The Nasdaq achieved another record high during this shortened trading week and the Russell 2000 pushed to a new 52-week high. Shifting interest rate expectations sent most shares sharply lower on Friday, but sparked a financials rally even as the S&P fell to July levels. Shares of SPDR S&P Regional Banking (KRE) lost 0.72 percent on the day, dramatically outperforming the S&P 500 Index, which lost 2.45 percent.
Foreign central banks did little to move this week’s markets. The Royal Bank of Australia left its key interest rate unchanged at a record low 1.5 percent, as expected, and Bank of England Governor Mark Carne said nothing noteworthy in his public testimony. On Thursday, the European Central Bank (ECB) left interest rates unchanged and said its bond-buying program will end as scheduled next year.
More importantly, 10-year German and Japanese government bond yields climbed to 0 percent, the highest level in two and five months. The odds of a September rate hike reacted in the U.S. futures market with a ten percent swing to more than 30 percent. While a September hike is still highly unlikely, a clear shift in sentiment is evident across global markets.
The week’s economic reports were mixed. As expected, the Job Openings and Labor Turnover Survey (JOLTS) reflected a large increase in job postings, offsetting a dip in the Federal Reserve Labor Market Indicator. The ISM nonmanufacturing index came in lower than expected. Mortgage applications rose less than 1 percent on the week, while weekly unemployment claims were lower than expected. The Federal Reserve Beige Book showed slow to moderate economic growth, little concern over inflation and minor wage growth. Hurricane Hermine disrupted oil supplies, which led to a drop in crude inventories. The price of a barrel of West Texas Intermediate Crude rose almost 8 percent on the week before falling back on Friday.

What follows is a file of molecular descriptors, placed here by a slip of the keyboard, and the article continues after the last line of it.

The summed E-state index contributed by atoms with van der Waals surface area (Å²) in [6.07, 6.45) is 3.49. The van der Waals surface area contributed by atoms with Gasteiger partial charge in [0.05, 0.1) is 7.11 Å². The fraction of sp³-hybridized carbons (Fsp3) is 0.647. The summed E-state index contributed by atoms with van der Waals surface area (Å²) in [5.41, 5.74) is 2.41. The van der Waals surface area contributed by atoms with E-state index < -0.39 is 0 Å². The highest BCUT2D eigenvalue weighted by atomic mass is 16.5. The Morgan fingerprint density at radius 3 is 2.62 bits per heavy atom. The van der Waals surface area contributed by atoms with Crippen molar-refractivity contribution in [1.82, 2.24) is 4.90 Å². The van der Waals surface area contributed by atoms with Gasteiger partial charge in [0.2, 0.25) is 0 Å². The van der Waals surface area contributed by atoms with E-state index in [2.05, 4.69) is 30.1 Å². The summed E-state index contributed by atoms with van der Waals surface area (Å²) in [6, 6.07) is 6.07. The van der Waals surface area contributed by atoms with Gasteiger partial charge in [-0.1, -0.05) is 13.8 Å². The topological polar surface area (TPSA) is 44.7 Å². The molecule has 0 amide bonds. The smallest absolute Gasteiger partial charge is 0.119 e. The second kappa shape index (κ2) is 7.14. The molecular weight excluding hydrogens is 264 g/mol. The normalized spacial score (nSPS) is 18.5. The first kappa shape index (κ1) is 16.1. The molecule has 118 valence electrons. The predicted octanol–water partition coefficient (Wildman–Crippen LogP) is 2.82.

Overseas, the Chinese Purchasing Managers’ Index (PMI) for the service sector showed moderate growth and the Producer Price Index indicated approaching inflation trends follow years of deflation. The pound sterling rallied Monday when the UK PMI numbers outstripped expectations, suggesting the UK economy should dodge a recession in the second half of 2016. Eurozone retail sales grew a better-than-expected 1.1 percent from June to July as consumers on the continent shrugged off those same worries. Australia announced its 100th straight quarter of GDP growth on Wednesday, which is three calendar quarters short of the all-time record set by the Netherlands. Japan’s government announced a revised GDP number showing faster economic growth than initially estimated, while eurozone GDP growth slowed from April to June.
There were no major earnings surprises this week. Hewlett Packard Enterprise (HPE) officially announced the expected sale of its software business to Micro Focus for $8.8 billion during its Wednesday earnings report, which delivered better-than-expected earnings per share, but missed revenue estimates. Shares of HPE fell on the news. Shares of Kroger (KR) were flat following missed sales estimates in the prior quarter and lower guidance for 2016. Hovnanian (HOV) shares fell more than 10 percent after the firm also reported a loss in the prior quarter; analysts expected a profit. The miss dinged the homebuilder sector, sending iShares US Home Construction (ITB) down more than 2 percent.